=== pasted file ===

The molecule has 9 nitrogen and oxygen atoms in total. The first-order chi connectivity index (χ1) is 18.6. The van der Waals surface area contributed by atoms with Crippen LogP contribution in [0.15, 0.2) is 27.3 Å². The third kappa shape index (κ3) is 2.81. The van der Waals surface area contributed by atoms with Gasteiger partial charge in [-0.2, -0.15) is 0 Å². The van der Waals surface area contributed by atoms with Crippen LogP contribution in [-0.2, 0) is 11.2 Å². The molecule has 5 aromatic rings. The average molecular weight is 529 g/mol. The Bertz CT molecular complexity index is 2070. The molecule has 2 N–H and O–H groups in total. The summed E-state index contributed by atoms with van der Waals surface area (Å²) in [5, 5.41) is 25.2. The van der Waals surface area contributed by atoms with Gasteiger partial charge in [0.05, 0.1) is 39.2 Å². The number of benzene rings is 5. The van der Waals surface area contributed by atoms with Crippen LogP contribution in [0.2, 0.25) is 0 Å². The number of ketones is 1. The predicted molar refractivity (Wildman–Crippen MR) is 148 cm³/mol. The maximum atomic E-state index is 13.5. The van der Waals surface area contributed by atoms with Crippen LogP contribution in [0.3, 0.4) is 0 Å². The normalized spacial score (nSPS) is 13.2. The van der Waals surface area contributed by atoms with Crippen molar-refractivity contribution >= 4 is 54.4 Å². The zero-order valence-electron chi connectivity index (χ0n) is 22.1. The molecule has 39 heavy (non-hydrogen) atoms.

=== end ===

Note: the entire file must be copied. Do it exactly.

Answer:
The molecule has 9 nitrogen and oxygen atoms in total. The first-order chi connectivity index (χ1) is 18.6. The van der Waals surface area contributed by atoms with Crippen LogP contribution in [0.15, 0.2) is 27.3 Å². The third kappa shape index (κ3) is 2.81. The van der Waals surface area contributed by atoms with Gasteiger partial charge in [-0.2, -0.15) is 0 Å². The van der Waals surface area contributed by atoms with Crippen LogP contribution in [-0.2, 0) is 11.2 Å². The molecule has 5 aromatic rings. The average molecular weight is 529 g/mol. The Bertz CT molecular complexity index is 2070. The molecule has 2 N–H and O–H groups in total. The summed E-state index contributed by atoms with van der Waals surface area (Å²) in [5, 5.41) is 25.2. The van der Waals surface area contributed by atoms with Gasteiger partial charge in [0.05, 0.1) is 39.2 Å². The number of benzene rings is 5. The van der Waals surface area contributed by atoms with Crippen LogP contribution in [0.2, 0.25) is 0 Å². The number of ketones is 1. The predicted molar refractivity (Wildman–Crippen MR) is 148 cm³/mol. The maximum atomic E-state index is 13.5. The van der Waals surface area contributed by atoms with Crippen LogP contribution in [0.3, 0.4) is 0 Å². The normalized spacial score (nSPS) is 13.2. The van der Waals surface area contributed by atoms with Crippen molar-refractivity contribution >= 4 is 54.4 Å². The zero-order valence-electron chi connectivity index (χ0n) is 22.1. The molecule has 39 heavy (non-hydrogen) atoms.